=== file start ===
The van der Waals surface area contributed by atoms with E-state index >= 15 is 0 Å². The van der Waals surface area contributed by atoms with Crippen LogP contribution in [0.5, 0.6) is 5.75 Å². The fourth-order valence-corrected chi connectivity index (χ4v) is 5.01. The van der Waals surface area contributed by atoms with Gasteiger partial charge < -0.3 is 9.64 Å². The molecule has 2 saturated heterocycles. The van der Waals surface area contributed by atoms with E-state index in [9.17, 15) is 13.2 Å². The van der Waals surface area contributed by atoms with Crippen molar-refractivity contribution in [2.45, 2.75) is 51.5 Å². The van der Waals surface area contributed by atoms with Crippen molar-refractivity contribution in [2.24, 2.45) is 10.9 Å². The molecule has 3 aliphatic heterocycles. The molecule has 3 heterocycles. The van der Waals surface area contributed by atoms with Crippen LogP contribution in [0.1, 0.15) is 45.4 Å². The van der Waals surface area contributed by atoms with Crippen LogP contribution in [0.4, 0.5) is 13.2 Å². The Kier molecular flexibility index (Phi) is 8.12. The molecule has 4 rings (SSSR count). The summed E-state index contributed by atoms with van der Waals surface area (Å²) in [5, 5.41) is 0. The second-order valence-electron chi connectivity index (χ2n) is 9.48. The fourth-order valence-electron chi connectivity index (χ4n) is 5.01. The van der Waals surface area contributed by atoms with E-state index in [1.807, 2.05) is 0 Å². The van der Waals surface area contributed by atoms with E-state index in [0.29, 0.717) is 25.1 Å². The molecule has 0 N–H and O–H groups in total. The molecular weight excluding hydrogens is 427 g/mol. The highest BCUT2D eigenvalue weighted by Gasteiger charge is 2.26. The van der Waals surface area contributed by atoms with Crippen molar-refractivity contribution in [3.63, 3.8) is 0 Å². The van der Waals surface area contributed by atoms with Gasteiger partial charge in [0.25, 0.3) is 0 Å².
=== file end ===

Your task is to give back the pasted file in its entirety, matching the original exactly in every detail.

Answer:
The van der Waals surface area contributed by atoms with E-state index >= 15 is 0 Å². The van der Waals surface area contributed by atoms with Crippen LogP contribution in [0.5, 0.6) is 5.75 Å². The fourth-order valence-corrected chi connectivity index (χ4v) is 5.01. The van der Waals surface area contributed by atoms with Gasteiger partial charge < -0.3 is 9.64 Å². The molecule has 2 saturated heterocycles. The van der Waals surface area contributed by atoms with E-state index in [9.17, 15) is 13.2 Å². The van der Waals surface area contributed by atoms with Crippen molar-refractivity contribution in [2.45, 2.75) is 51.5 Å². The van der Waals surface area contributed by atoms with Crippen molar-refractivity contribution in [2.24, 2.45) is 10.9 Å². The molecule has 3 aliphatic heterocycles. The molecule has 3 heterocycles. The van der Waals surface area contributed by atoms with Crippen LogP contribution in [0.1, 0.15) is 45.4 Å². The van der Waals surface area contributed by atoms with Crippen LogP contribution in [0.4, 0.5) is 13.2 Å². The Kier molecular flexibility index (Phi) is 8.12. The molecule has 4 rings (SSSR count). The summed E-state index contributed by atoms with van der Waals surface area (Å²) in [5, 5.41) is 0. The second-order valence-electron chi connectivity index (χ2n) is 9.48. The fourth-order valence-electron chi connectivity index (χ4n) is 5.01. The van der Waals surface area contributed by atoms with E-state index in [1.807, 2.05) is 0 Å². The van der Waals surface area contributed by atoms with E-state index in [0.29, 0.717) is 25.1 Å². The molecule has 0 N–H and O–H groups in total. The molecular weight excluding hydrogens is 427 g/mol. The highest BCUT2D eigenvalue weighted by Gasteiger charge is 2.26. The van der Waals surface area contributed by atoms with Crippen molar-refractivity contribution in [3.63, 3.8) is 0 Å². The van der Waals surface area contributed by atoms with Gasteiger partial charge in [0.25, 0.3) is 0 Å².